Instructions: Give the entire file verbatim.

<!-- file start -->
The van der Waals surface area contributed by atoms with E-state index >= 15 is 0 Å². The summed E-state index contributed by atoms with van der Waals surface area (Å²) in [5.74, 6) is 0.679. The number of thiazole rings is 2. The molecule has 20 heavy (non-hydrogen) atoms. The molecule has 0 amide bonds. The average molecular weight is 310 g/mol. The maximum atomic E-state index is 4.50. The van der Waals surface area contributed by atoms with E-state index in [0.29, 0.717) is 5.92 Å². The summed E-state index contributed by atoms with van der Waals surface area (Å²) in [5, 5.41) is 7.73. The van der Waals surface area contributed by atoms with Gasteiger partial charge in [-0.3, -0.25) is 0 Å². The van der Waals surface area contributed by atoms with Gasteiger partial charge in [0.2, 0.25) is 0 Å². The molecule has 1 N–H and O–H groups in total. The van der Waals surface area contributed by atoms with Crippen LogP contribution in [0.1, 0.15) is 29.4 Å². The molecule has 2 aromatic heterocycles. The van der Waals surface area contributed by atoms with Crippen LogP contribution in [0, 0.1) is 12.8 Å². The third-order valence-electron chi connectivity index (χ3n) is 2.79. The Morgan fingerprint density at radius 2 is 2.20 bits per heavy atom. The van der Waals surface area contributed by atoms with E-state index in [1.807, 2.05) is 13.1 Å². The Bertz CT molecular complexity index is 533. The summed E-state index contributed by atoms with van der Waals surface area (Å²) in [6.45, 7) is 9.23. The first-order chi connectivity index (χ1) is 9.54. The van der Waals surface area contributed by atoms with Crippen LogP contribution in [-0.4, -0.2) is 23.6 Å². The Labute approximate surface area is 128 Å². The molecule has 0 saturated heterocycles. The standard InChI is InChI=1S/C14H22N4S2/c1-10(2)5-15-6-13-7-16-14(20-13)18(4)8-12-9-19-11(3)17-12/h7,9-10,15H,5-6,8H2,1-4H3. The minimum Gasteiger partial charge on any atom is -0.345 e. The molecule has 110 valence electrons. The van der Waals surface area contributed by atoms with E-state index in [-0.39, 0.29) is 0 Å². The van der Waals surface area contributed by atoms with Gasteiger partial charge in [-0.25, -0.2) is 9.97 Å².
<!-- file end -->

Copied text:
The van der Waals surface area contributed by atoms with E-state index >= 15 is 0 Å². The summed E-state index contributed by atoms with van der Waals surface area (Å²) in [5.74, 6) is 0.679. The number of thiazole rings is 2. The molecule has 20 heavy (non-hydrogen) atoms. The molecule has 0 amide bonds. The average molecular weight is 310 g/mol. The maximum atomic E-state index is 4.50. The van der Waals surface area contributed by atoms with E-state index in [0.29, 0.717) is 5.92 Å². The summed E-state index contributed by atoms with van der Waals surface area (Å²) in [5, 5.41) is 7.73. The van der Waals surface area contributed by atoms with Gasteiger partial charge in [-0.3, -0.25) is 0 Å². The van der Waals surface area contributed by atoms with Gasteiger partial charge in [0.2, 0.25) is 0 Å². The molecule has 1 N–H and O–H groups in total. The van der Waals surface area contributed by atoms with Crippen LogP contribution in [0.1, 0.15) is 29.4 Å². The molecule has 2 aromatic heterocycles. The van der Waals surface area contributed by atoms with Crippen LogP contribution in [0, 0.1) is 12.8 Å². The third-order valence-electron chi connectivity index (χ3n) is 2.79. The Morgan fingerprint density at radius 2 is 2.20 bits per heavy atom. The van der Waals surface area contributed by atoms with E-state index in [1.807, 2.05) is 13.1 Å². The Bertz CT molecular complexity index is 533. The summed E-state index contributed by atoms with van der Waals surface area (Å²) in [6.45, 7) is 9.23. The first-order chi connectivity index (χ1) is 9.54. The van der Waals surface area contributed by atoms with Crippen LogP contribution in [-0.4, -0.2) is 23.6 Å². The Labute approximate surface area is 128 Å². The molecule has 0 saturated heterocycles. The standard InChI is InChI=1S/C14H22N4S2/c1-10(2)5-15-6-13-7-16-14(20-13)18(4)8-12-9-19-11(3)17-12/h7,9-10,15H,5-6,8H2,1-4H3. The minimum Gasteiger partial charge on any atom is -0.345 e. The molecule has 110 valence electrons. The van der Waals surface area contributed by atoms with E-state index in [-0.39, 0.29) is 0 Å². The van der Waals surface area contributed by atoms with Gasteiger partial charge in [-0.25, -0.2) is 9.97 Å².